By Dr. Jeanne Smith, DVM
More people are getting chickens to produce their own eggs. What they are discovering is what good pets these birds make. I have had clients tell me that the best pet they ever had was a chicken. Chickens have unique personalities, are friendly and are entertaining to watch.
In general, backyard chickens are very hardy and not prone to diseases if they are managed correctly. Before you purchase your first chickens, do some research. Even though it is more work, it is best to purchase day-old chicks to raise yourself. If you purchase older pullets or hens you run the risk of introducing a variety of viral, bacterial and parasitic diseases. One disadvantage of buying day-old chicks is that you may end up with roosters.
The one virus that is commonly found in backyard flocks is Marek’s Disease. You should order chicks that have received a vaccination against Marek’s Disease at the hatchery. Once chicks have been put outdoors they cannot be effectively vaccinated.
If you do buy adult chickens, or take your chickens around other people’s chickens, quarantine your chickens from your other birds for a month and watch for any signs of illness before introducing them to your flock.
Feeding your chickens right will prevent many health problems. Feed a starter crumble for the first six to eight weeks. Then switch them to a grower or flock raiser diet until they start laying eggs. Once they start laying they should get a laying hen diet. You should also offer oystershell in a separate feeder.
Another important health consideration is proper housing. In our area predators are common. Chickens need to be put in a totally enclosed area at night. If that area has wire as part of the enclosure, you need to put ½-inch-by-½ inch wire around the bottom 2 feet so raccoons cannot reach through. You’ll need to bury the wire or put rocks or pavers around the perimeter to keep skunks and foxes from digging under the wire.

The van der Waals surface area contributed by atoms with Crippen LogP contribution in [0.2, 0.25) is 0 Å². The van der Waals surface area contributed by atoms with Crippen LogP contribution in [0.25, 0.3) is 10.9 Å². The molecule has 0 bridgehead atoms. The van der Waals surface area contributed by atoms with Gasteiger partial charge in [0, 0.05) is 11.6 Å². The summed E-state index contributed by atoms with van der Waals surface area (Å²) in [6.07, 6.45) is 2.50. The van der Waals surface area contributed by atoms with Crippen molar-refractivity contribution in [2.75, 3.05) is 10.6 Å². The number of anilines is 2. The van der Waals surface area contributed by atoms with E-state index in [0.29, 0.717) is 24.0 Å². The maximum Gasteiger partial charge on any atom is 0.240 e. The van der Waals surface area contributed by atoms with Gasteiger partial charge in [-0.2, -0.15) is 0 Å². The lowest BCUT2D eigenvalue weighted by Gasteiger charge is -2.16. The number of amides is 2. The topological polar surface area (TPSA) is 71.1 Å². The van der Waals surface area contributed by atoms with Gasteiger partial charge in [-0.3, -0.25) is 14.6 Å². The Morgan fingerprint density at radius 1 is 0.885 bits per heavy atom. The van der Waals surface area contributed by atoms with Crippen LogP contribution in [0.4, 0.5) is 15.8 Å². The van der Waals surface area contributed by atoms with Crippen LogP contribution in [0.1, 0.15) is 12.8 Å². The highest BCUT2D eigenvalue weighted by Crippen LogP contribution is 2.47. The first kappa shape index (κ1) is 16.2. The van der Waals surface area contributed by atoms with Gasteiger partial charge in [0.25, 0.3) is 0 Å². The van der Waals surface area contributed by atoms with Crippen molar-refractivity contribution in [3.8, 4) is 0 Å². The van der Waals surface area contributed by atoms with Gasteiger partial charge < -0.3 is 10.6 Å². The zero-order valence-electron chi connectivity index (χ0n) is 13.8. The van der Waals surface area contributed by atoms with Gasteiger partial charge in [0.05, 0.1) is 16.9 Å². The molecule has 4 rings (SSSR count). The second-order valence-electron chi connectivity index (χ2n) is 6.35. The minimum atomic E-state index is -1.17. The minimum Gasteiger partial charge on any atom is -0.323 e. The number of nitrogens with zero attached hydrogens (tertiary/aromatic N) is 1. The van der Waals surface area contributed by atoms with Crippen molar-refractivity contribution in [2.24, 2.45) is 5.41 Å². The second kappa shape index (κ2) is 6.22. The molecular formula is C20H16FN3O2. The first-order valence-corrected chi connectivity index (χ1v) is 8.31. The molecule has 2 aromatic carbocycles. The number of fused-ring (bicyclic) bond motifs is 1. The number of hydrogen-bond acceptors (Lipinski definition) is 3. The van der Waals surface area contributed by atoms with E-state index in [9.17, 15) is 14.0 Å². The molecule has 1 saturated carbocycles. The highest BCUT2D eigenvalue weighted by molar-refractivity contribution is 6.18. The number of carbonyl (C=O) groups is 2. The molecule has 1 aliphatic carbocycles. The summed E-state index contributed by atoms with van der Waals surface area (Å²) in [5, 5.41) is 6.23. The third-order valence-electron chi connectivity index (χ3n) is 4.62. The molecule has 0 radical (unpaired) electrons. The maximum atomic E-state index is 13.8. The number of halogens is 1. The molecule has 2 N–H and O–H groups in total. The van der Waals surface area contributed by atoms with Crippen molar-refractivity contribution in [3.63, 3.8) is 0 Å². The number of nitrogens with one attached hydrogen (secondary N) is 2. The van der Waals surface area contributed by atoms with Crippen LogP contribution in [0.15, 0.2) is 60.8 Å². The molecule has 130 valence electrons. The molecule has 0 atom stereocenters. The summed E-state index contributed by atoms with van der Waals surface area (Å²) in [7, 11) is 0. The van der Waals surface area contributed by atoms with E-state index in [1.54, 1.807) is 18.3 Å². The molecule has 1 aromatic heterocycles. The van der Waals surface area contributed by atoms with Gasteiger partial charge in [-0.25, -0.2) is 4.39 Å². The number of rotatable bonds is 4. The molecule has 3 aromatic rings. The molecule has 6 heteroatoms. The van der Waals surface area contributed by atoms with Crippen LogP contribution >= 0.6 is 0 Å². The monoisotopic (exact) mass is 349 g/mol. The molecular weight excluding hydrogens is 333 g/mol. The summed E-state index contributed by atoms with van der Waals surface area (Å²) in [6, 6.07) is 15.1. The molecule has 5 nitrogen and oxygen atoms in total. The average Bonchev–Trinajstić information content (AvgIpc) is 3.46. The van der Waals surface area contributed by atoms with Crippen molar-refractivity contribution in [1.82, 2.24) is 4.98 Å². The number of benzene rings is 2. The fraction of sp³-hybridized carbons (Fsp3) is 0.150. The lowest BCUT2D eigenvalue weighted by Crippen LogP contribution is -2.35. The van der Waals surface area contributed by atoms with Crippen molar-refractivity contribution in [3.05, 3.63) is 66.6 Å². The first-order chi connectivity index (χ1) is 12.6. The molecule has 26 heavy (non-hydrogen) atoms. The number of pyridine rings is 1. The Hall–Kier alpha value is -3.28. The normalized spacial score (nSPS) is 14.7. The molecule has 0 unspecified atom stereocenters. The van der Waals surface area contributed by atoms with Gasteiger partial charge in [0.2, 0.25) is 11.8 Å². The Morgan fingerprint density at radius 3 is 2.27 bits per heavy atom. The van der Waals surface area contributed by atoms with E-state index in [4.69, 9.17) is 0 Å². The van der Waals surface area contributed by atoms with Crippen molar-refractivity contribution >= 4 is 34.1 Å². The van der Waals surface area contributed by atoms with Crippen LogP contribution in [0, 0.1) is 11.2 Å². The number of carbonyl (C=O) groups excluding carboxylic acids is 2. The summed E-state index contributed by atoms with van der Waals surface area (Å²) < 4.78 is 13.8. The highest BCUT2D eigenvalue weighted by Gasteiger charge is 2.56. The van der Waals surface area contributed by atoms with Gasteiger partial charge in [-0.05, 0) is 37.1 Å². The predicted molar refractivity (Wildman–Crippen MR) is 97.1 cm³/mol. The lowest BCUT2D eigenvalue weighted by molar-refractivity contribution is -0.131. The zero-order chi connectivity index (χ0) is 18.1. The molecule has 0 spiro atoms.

If you let your chickens free range during the day, make sure the area they roam in is free of hazardous materials they might eat. Chickens are attracted to shiny objects or anything new and different. So if you mow a field of tall grass they might overeat the mown grass and become impacted. If they have access to broken glass, paint chips, small metal objects, paper, etc. they may eat those things.
Other than the health risks mentioned, the most common problem I see is tumors. Not all hens develop tumors and if they don’t, they will often live to 8-14 years of age.
Unfortunately, people who do not want people to have chickens spread misinformation about the disease risks backyard chickens pose. In 26 years of practice, I have never had a client get an illness from their chicken. The California Health and Food Safety Laboratory published a paper listing the diagnoses found in 1,301 small flock chicken cases. These are chickens submitted because they were severely ill or have died, not just a random sampling of backyard birds. Out of 1,301 cases only two had salmonella; that’s only 0.15 percent.
You’ll be amazed at how much fun and endearing chickens are. Many of my poultry clients are new to chicken ownership and tell me “I had no idea how attached I’d get to these birds.” I say they are pets with benefits — eggs.